The washing machine broke down last weekend and it was the washing machine’s fault that I had to get up early this morning.
When the service centre booked me in for today’s service/repair visit I didn’t flinch or protest as the laundry was piling up and I don’t have many clothes these days.
But when the service/repair man rang last night to schedule a 7.30am time-slot on a forecast of a perfect sunny winter day, I shuddered. It was only when I was eating breakfast that I saw the golden light reflecting off the townhouse windows opposite my balcony that I realised I should have been outside the back gate photographing the sunrise. I was too late when I went downstairs and out the car park entrance. The sun had already risen and was doing it’s very best to put a golden spotlight on the landscape.
What a shame I don’t live on the eastern side of the building I thought. I would have seen the prospect of a sunrise before I’d even dressed for the day. I would probably have left the camera set up on a tripod with polished lens and settings just perfect for a sharply focused image from my lounge room window.
I looked more to the south and saw the sky had faded into buttermilk (from its brilliant golden hue). I forgot to check the Sony’s settings and just fired off a few shots regardless (as I was still half asleep). This resulted in several dirty spots left over from trying to photograph the sky on a recent rainy day. I had a bit of spot erasing to do before I could upload the images into this post. To be honest the silhouettes weren’t that sharp in focus either. I must have been shivering a bit while holding the camera in front of my glasses.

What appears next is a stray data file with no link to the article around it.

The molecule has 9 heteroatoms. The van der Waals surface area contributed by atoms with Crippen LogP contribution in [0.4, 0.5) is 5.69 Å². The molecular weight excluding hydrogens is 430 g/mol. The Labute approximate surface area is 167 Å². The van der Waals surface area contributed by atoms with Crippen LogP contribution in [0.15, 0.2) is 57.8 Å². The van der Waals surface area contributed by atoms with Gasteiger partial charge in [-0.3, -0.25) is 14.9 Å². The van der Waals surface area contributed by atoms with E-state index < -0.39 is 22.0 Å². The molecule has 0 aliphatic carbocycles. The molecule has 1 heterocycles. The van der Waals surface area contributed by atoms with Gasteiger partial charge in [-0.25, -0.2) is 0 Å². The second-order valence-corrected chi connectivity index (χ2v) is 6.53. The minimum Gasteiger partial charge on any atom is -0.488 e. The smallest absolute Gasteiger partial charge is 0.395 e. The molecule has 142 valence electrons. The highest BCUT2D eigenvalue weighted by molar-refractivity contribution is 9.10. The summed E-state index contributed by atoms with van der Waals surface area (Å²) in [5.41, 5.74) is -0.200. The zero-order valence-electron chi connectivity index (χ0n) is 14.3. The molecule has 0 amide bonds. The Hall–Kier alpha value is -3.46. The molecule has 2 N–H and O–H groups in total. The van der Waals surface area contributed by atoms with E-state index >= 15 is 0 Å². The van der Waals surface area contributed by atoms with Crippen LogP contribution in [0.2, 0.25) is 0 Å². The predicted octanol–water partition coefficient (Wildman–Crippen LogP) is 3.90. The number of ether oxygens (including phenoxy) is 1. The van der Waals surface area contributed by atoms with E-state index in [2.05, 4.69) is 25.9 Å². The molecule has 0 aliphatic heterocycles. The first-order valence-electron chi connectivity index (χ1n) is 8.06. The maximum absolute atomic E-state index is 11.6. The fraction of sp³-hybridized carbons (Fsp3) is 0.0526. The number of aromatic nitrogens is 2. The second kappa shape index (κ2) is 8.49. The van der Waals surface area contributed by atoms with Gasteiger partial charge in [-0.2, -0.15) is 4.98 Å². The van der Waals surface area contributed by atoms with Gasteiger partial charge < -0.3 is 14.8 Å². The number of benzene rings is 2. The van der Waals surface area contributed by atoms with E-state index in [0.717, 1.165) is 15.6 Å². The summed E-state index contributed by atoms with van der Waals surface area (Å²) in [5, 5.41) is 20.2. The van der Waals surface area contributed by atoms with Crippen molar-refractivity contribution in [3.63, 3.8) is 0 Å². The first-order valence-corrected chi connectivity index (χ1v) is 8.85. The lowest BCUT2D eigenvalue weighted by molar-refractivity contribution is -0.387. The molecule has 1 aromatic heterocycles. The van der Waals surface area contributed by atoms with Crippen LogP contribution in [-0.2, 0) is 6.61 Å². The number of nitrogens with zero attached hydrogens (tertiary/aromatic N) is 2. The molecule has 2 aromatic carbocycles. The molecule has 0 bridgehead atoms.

Far into the distance a solitary hot air balloon drifted across the winter sky (and I can now see I missed erasing the spots on the left hand side of this image 🙂 ).
It reminded me of the many dawn skies I had seen from the 3rd floor balcony of my previous apartment on the north-east side of Melbourne. Back then, it was the sound of Doves on my balcony fence rail that often woke me early in the morning and I chanced upon the sight of such beautiful dawns they took my breath away. Not only that, the hot air balloons hovered right overhead in that home location.
Here’s a few shots from the archives to refresh long-time follower’s memories.
I noticed this morning there were small birds everywhere on the trees in front of my current apartment balcony and despite chirping their very best, the sound would never have awoken me these days, as I haven’t woken at dawn in the 11 months I’ve now lived in this western suburb of Melbourne.
Shame about that as the recent foggy mornings would have cast a ghostly mist in Frogs Hollow Nature Reserve and over the Maribyrnong River just 5 minutes walk down the hill from my current back door and made for some lovely atmospheric images.
Needless to say, after the repair man had left for his next scheduled job, I started nodding off trying to download the images I hurriedly made earlier and eventually, decided to go back to bed as I’d had an unsettled night with only a few hours sleep.
I awoke at midday and after a quick lunch I’ve missed the best part of this Winter’s perfect day no. 3.
Time to set off on a walk in the nearby river path as it’s too late to go further afield (as I’d originally planned last night).
The last rays of daylight touch the tips of the Rosemary plant on my apartment balcony.
Since I made this photo 3 days ago, several more branches of the plant are coming into flower.
So strange to see the flowers in mid-winter. But since my pink daisy and blue Bacopa are still covered with flowers, one can only assume there must be some heat generating from the floor-to-ceiling glass windows in my apartment to create some sort of micro-climate? The Sage, Lemon Thyme and Oregano have all died back for the winter as normal, but my English & Italian Parsley, Mint and Rosemary are still growing as though it is Spring. I was reading an article the other day which suggested that Australia actually has 6 seasons and we’d be better off planning our gardens that way. Personally, I think Melbourne has 365 seasons and the weather bureau forecast still can’t get their daily/weekly forecast right 🙂